Transplant of Schwann Cells Allows Normal Development of the Visual Cortex of Dark-reared Rats

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Abstract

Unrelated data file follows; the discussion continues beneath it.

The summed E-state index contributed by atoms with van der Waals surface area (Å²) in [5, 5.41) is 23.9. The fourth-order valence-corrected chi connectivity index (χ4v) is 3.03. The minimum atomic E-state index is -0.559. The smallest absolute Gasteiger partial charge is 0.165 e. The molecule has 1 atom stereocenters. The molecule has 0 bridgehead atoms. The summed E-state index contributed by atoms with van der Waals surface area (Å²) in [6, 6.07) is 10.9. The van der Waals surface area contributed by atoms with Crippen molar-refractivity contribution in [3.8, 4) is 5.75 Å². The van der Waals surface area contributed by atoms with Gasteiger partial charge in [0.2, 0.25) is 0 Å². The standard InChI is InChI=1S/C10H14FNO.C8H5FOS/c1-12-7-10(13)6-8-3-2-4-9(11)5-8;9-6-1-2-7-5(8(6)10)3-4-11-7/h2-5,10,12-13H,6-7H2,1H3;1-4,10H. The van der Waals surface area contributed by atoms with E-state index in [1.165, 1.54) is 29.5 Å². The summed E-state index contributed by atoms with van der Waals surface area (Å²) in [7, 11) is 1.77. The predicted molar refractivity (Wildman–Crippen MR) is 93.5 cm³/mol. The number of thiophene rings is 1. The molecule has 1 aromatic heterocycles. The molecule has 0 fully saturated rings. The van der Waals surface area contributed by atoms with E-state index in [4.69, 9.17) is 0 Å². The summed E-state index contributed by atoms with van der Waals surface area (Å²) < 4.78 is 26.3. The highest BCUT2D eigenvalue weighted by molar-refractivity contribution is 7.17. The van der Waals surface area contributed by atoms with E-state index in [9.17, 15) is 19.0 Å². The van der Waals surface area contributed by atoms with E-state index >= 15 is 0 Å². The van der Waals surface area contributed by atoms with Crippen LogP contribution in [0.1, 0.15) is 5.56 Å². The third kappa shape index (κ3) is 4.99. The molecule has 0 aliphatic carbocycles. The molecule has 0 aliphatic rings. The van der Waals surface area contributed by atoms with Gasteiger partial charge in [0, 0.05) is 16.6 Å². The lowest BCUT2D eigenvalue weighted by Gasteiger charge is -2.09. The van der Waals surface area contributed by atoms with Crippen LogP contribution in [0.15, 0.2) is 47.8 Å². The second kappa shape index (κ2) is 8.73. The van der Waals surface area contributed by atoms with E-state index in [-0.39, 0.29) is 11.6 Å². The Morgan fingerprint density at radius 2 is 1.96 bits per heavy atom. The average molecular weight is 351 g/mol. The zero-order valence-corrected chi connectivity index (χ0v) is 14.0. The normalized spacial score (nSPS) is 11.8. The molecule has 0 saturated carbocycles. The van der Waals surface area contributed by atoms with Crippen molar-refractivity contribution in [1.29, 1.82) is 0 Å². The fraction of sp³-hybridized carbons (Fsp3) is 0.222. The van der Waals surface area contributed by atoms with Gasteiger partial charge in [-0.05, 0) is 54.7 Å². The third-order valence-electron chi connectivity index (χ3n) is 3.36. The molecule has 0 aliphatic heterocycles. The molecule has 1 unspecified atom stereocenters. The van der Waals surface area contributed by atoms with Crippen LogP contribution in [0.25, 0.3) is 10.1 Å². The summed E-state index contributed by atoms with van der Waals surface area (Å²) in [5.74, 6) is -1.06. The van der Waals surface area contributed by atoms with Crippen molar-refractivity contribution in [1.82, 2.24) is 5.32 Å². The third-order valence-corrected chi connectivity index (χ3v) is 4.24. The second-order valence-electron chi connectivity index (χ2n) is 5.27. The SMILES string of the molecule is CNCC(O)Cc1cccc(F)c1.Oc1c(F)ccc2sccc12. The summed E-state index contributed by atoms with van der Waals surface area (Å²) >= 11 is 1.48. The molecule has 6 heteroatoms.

Visual experience is necessary for the correct development of the visual cortex. Dark-rearing from birth affects normal maturation of the functional properties of mammalian visual cortex: cortical cells show rapid habituation to repeated stimulation, decreased orientation selectivity, and enlarged receptive fields. Spatial resolution and response latency are also impaired. Recent experiments have demonstrated that visual deprivation reduces the expression of neurotrophins in the visual cortex. We formulated the hypothesis that visual experience drives the maturation of functional properties of the visual cortex by regulating cortical levels of neurotrophins. If this hypothesis is correct, exogenous supply of neurotrophins during dark-rearing from birth should prevent, or at least ameliorate, the effects of a lack of visual experience. Since Schwann cells are efficient biological minipumps of neurotrophic factors, we transplanted 1.0 or 1.5 × 106 Schwann cells or infused vehicle solution as a control into the lateral ventricles of 13 day old rats reared in total darkness from birth until the end of the critical period (postnatal day 45). Single-cell responses and visual-evoked potentials were recorded from the binocular zone of the primary visual cortex of each group. We found that in Schwann cell-transplanted animals all parameters tested were significantly improved upon those of dark-reared control rats and were in the range of normal adult values. Thus, Schwann cell transplant contributed to the normal development of visual response properties in the visual cortex, compensating for a complete absence of visual experience.

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